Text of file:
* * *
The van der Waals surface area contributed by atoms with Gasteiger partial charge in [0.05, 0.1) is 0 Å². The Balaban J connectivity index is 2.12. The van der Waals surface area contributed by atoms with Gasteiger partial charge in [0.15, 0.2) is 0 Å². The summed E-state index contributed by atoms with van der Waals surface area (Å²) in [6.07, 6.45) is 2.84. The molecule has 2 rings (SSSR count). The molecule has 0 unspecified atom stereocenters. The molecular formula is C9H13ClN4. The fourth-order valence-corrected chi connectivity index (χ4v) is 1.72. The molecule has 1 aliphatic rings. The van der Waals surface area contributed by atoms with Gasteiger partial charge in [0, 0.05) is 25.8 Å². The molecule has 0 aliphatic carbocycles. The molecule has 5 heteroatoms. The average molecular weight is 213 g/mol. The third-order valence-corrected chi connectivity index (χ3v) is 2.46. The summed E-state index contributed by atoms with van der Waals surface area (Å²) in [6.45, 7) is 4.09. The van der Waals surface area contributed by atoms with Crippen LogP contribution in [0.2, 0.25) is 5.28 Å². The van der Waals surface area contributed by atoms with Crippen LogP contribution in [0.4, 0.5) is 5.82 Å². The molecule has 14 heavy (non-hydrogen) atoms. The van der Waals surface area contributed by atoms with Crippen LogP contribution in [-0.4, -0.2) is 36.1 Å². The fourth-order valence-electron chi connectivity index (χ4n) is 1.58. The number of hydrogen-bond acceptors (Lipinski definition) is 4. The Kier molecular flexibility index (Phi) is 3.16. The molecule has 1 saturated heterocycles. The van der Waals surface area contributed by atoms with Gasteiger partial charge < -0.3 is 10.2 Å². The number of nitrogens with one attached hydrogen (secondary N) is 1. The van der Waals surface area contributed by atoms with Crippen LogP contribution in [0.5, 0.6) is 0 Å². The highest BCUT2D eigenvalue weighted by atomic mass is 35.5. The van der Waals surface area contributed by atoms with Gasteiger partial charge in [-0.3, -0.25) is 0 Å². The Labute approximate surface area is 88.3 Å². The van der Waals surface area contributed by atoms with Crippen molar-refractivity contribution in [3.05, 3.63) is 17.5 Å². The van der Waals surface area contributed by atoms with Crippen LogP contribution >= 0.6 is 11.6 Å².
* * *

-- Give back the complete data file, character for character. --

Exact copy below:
The van der Waals surface area contributed by atoms with Gasteiger partial charge in [0.05, 0.1) is 0 Å². The Balaban J connectivity index is 2.12. The van der Waals surface area contributed by atoms with Gasteiger partial charge in [0.15, 0.2) is 0 Å². The summed E-state index contributed by atoms with van der Waals surface area (Å²) in [6.07, 6.45) is 2.84. The molecule has 2 rings (SSSR count). The molecule has 0 unspecified atom stereocenters. The molecular formula is C9H13ClN4. The fourth-order valence-corrected chi connectivity index (χ4v) is 1.72. The molecule has 1 aliphatic rings. The van der Waals surface area contributed by atoms with Gasteiger partial charge in [0, 0.05) is 25.8 Å². The molecule has 0 aliphatic carbocycles. The molecule has 5 heteroatoms. The average molecular weight is 213 g/mol. The third-order valence-corrected chi connectivity index (χ3v) is 2.46. The summed E-state index contributed by atoms with van der Waals surface area (Å²) in [6.45, 7) is 4.09. The van der Waals surface area contributed by atoms with Crippen LogP contribution in [0.2, 0.25) is 5.28 Å². The van der Waals surface area contributed by atoms with Crippen LogP contribution in [0.4, 0.5) is 5.82 Å². The molecule has 14 heavy (non-hydrogen) atoms. The van der Waals surface area contributed by atoms with Crippen LogP contribution in [-0.4, -0.2) is 36.1 Å². The fourth-order valence-electron chi connectivity index (χ4n) is 1.58. The number of hydrogen-bond acceptors (Lipinski definition) is 4. The Kier molecular flexibility index (Phi) is 3.16. The molecule has 1 saturated heterocycles. The van der Waals surface area contributed by atoms with Gasteiger partial charge < -0.3 is 10.2 Å². The number of nitrogens with one attached hydrogen (secondary N) is 1. The van der Waals surface area contributed by atoms with Crippen LogP contribution in [0.5, 0.6) is 0 Å². The highest BCUT2D eigenvalue weighted by atomic mass is 35.5. The van der Waals surface area contributed by atoms with Gasteiger partial charge in [-0.3, -0.25) is 0 Å². The Labute approximate surface area is 88.3 Å². The van der Waals surface area contributed by atoms with Crippen molar-refractivity contribution in [3.05, 3.63) is 17.5 Å². The van der Waals surface area contributed by atoms with Crippen LogP contribution >= 0.6 is 11.6 Å².